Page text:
Delegates spent the afternoon sharing experiences and assessing the International Conference on Population and Development (ICPD) review process as well as the outcome of the negotiations of the open working group on sustainable development goals. Small groups were formed that included people from different backgrounds, genders and types of engagement (such as different kinds of stakeholders). This is where it became clear that, despite a great deal of common ground between delegates, there was an enormous amount of diversity in the room. There were delegates from the private sector, UN organizations, government offices, NGOs, research universities and intergovernmental organizations.

The groups were asked to tackle the following question: What have we learned and achieved in the ICPD review process and negotiations of the open working group (OWG)? They were given four questions to use in their discussions. Some of their ideas have been captured in the following summary.

What are our gains, what are our losses?

There have been some gains within the 17 goals of the outcome document of the OWG, especially under health, education, gender equality and reducing inequality. Under the health goal, one finds universal access to health care services including education (with some room for movement on how this is defined). Delegates pointed out there was too little mention of safe and legal abortion, comprehensive sexuality education or global understandings of the construction of masculinity.

There was more language on these issues within the ICPD review report and a stronger focus on youth and sexual and reproductive health.

More countries are speaking about sexual and reproductive health and rights (SRHR) and there is more engagement from nations which seemed indifferent in the past. There was also better organization within civil society organizations than before the ICPD review process.

Almost all working groups identified a disconnect between the capitals and New York, with the endorsement of declarations regularly failing to carry though at international meetings.

Another lost opportunity was failing to have a discussion about the definition of sexual rights, with many countries assuming this only referred sexual orientation and gender identity (SOGI).

Which topics are missing?

Youth issues, safe and legal abortion and SOGI topped most lists for this question. At the moment, there are 169 targets and less than 10 references to young people. The mentioning of young people is currently under education and employment, but there is almost nothing under health. Adolescents between 10 and 14 have especially lost out here.

Comprehensive sexuality education (CSE) is not effectively addressed. While education on sexual and reproductive health is mentioned under the health goal, there is no direct reference to CSE. This is a missed opportunity because CSE is well defined at the international level. There is also no mention of sexual orientation and gender identity, but some delegates said this could be included in language “for all”.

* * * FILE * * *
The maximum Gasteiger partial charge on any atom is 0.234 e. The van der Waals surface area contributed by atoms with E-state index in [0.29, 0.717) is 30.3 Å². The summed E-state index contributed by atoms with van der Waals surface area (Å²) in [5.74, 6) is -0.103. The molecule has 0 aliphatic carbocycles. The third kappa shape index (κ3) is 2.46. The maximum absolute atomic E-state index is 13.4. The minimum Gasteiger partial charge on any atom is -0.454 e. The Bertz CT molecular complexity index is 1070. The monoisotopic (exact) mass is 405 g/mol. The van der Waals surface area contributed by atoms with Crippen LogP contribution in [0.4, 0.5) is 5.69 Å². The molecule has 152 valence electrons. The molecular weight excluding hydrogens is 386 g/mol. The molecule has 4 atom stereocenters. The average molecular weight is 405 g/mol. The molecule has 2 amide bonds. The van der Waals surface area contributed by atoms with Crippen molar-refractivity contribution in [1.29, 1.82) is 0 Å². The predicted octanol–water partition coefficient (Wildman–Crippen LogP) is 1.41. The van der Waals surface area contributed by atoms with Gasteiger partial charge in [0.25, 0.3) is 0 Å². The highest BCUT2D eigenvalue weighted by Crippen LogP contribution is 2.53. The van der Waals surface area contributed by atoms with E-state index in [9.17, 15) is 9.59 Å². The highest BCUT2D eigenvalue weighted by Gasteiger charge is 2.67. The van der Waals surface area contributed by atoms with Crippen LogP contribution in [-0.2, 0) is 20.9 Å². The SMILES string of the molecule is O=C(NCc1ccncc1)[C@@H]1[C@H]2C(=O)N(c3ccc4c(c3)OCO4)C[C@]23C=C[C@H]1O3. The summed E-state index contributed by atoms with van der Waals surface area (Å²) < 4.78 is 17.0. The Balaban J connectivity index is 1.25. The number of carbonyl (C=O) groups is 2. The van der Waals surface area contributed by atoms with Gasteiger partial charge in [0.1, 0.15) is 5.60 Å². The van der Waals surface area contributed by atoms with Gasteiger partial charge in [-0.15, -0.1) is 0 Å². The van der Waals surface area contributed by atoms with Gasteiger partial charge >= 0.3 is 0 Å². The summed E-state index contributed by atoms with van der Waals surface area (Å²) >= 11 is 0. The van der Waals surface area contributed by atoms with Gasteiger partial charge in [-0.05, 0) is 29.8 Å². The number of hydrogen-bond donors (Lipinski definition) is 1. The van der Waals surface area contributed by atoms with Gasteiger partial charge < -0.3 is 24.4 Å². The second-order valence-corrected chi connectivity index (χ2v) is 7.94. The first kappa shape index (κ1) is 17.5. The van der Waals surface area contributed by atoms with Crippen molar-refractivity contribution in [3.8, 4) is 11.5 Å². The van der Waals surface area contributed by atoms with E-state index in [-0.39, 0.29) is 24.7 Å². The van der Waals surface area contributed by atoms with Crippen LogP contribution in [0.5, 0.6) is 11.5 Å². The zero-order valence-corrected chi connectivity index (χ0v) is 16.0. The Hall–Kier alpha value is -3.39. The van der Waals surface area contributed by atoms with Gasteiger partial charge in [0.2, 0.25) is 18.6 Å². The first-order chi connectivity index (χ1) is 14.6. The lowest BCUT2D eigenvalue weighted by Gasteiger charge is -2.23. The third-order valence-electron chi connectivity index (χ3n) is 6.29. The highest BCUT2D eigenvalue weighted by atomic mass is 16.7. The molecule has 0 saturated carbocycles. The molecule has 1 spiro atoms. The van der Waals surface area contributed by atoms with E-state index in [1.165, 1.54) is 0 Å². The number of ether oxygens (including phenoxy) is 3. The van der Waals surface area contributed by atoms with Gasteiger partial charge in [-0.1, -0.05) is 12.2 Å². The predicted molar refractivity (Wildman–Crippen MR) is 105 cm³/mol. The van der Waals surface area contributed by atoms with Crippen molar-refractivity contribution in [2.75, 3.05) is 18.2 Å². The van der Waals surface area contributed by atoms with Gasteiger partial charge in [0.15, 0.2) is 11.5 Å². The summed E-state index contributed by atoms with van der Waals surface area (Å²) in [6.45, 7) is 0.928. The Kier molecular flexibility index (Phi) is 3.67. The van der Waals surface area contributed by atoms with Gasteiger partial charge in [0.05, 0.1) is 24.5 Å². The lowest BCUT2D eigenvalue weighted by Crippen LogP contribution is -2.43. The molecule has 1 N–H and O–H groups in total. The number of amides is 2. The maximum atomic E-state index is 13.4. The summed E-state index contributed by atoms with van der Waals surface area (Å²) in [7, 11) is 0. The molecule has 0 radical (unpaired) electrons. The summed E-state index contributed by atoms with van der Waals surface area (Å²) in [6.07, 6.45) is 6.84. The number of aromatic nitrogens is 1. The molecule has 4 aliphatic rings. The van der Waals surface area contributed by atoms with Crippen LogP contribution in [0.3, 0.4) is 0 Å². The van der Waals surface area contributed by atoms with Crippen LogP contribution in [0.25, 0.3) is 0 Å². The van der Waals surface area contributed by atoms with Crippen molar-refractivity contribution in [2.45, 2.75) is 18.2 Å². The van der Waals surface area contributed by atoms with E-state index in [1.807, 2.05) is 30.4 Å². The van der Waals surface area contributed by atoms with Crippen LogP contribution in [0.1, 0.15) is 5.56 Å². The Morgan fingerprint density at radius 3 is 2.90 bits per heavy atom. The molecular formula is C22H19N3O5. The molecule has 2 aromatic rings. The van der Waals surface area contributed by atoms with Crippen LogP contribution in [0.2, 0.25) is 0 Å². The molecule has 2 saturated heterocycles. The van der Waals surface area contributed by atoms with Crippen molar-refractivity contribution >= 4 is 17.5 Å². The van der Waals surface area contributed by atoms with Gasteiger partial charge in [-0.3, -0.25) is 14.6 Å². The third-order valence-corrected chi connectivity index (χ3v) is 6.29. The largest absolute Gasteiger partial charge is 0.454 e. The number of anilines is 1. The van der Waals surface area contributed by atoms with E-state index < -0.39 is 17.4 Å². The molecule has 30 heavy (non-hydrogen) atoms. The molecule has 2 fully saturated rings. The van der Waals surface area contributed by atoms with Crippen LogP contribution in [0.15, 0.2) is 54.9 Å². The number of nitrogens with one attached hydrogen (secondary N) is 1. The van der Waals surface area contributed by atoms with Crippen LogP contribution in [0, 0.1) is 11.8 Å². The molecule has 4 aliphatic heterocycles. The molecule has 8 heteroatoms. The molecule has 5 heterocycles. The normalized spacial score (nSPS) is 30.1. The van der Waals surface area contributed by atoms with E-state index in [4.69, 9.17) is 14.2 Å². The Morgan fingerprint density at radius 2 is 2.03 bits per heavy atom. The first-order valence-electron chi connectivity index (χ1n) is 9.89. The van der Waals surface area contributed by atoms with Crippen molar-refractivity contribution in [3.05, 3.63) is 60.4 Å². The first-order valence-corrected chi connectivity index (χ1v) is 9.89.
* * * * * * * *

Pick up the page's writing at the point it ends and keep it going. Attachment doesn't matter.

Sexual rights are missing, specifically the rights a person has to choose their own partner, decide when to have sex or refrain from it and the freedom to make choices about one’s own body. This is especially important because it would have granted protections for women and girls at risk as well as LGBTQI people.

What went wrong? Lessons learnt?

Cooperation and communication need to be improved, in order to drive SRHR forward in the coming negotiations. People from different interest areas, such as gender or HIV advocacy, need to cooperate more closely.

It is important to build strategies that link SRHR issues to economics, education and climate change. This would push SRHR closer to the center of sustainable development.

Many countries that oppose SRHR do want some of the things this provides for, such as a reduction in early unwanted pregnancies, violence against women and HIV infections.

Delegates highlighted the importance of creating momentum with cross-regional alliances and statements, as well as capacity building within civil society organizations.

What to protect and where to let go? What are the red lines?

There was agreement among most delegates that gender equality, women’s rights as well as sexual and reproductive health and reproductive rights must be protected. Some wanted to extend that to include access to safe and legal abortion.

Many said they were unwilling to let go of any SRHR advancements and would push really hard to see them expand. Almost every group highlighted their commitment to ensuring no loss on universal health coverage.